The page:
After about 20 minutes, I heard something behind me, back down the trail where I left my Dad. I was puzzled, as I thought the deer would come from the front. So I turn around, and see that wonderful blaze orange moving through the trees. “Great”, I think. “Another hunter deciding to walk through my spot only 90 minutes into the season”. As he got closer, moving quite fast for a still hunter, I see it’s my Dad. He’s looking at me, and not so quietly yells “Why didn’t you turn your radio on? I have been calling you” I said “It wasn’t me who shot”, and he said “I know, it was me!”. I told him how I would swear on my life that it was in front of me, but it was actually him, exactly 180 degrees in the opposite direction. Once again, the woods gets the best of me, or I just need to check my hearing.
My Dad tells me to hurry up, since it just started to drizzle, and he wanted me to help track. He says he bled really good for 25 yards, then it just stopped, and he couldn’t track it in the leaves and thicker swamp. So we hurried back to his stand, and he showed me the blood. 15 yard shot, great bright blood spitting out both sides, this deer isn’t going too far. However, he was right, it stopped. The leaves are all wet already, not to mention it’s Vermont, so there are plenty of those red and orange leaves that make up our wonderful fall foliage colors. There were only a couple of trails, and I told him to take one, I’d take the other.
You could only see 20 yards or so, so we set off. I asked him how big it was, and he just said he saw a rack, knew it was legal, and shot it. He wasn’t sure exactly how big. Well, I got only a minute or 2 away, and saw the white belly of a deer upside down under a tree. He hadn’t gone 75 yards, it was just so thick. I could see it was a nice buck, and I hollered to dad and said “How big was he again?” He sounded irritated, and said “I told you I’m not sure”. I said, “Well, I found one, but he’s actually kinda small”. He asked if I seriously found him, and I said yes. He was worried about the “small” comment, since Vermont has AR’s now, but I had to laugh and tell him as he was hurrying over that it was a good one. We had a good hug, then we got to cleaning. I silently said a prayer thanking God for Dad’s health, and then being the good son, I did most of the dragging. I was still paranoid, I guess. I didn’t want him to over exert himself.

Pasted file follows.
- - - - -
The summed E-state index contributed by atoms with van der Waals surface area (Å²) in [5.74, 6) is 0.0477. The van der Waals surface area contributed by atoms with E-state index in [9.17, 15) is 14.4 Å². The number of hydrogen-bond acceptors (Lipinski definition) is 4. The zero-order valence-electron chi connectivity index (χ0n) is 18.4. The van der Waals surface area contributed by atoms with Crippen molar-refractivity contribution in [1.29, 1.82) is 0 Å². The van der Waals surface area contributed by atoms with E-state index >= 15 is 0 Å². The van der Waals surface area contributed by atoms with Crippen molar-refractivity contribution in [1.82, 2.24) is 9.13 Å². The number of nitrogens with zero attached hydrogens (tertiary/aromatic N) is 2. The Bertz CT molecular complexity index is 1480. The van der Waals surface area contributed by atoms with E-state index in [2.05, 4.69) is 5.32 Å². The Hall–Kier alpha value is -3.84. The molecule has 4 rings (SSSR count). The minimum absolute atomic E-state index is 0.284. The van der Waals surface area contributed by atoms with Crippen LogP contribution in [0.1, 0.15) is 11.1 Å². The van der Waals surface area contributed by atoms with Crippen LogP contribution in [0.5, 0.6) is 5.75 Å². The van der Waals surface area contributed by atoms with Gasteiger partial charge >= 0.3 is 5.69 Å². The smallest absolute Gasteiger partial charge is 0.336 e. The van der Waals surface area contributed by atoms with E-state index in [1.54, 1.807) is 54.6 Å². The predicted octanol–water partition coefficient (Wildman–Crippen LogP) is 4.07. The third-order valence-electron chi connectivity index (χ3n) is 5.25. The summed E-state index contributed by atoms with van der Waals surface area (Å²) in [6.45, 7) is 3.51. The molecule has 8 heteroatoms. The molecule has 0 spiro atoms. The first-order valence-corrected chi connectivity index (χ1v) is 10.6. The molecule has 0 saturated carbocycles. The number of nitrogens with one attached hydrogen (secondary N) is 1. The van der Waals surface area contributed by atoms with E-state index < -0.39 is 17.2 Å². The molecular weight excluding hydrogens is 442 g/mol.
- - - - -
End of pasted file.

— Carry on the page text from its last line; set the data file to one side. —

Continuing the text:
The deer ended up being an extremely healthy 2 ½ yr old, 169 pound (dressed) 8 point. To be that heavy at that age is impressive. What made it even more impressive is that after I got back to California, I received a call from my Dad. He told me that when they cut up the deer, they found 4 inches of an aluminum arrow in the muscle next to the spine, complete with broadhead. There was no external sign of this on the deer, so it must have occurred the year before when it was a yearling and healed over. Other than a small puss pocket next to the broadhead, there was absolutely no infection, or meat loss.
I hunted 3 more days before heading back. I sat in my Dad’s stand every day, and I actually never saw a deer. I didn’t care though, as I was happy to sit back quietly in the woods, thinking about the prior hunts with my Dad, that seasons success, and hopefully many more trips to come.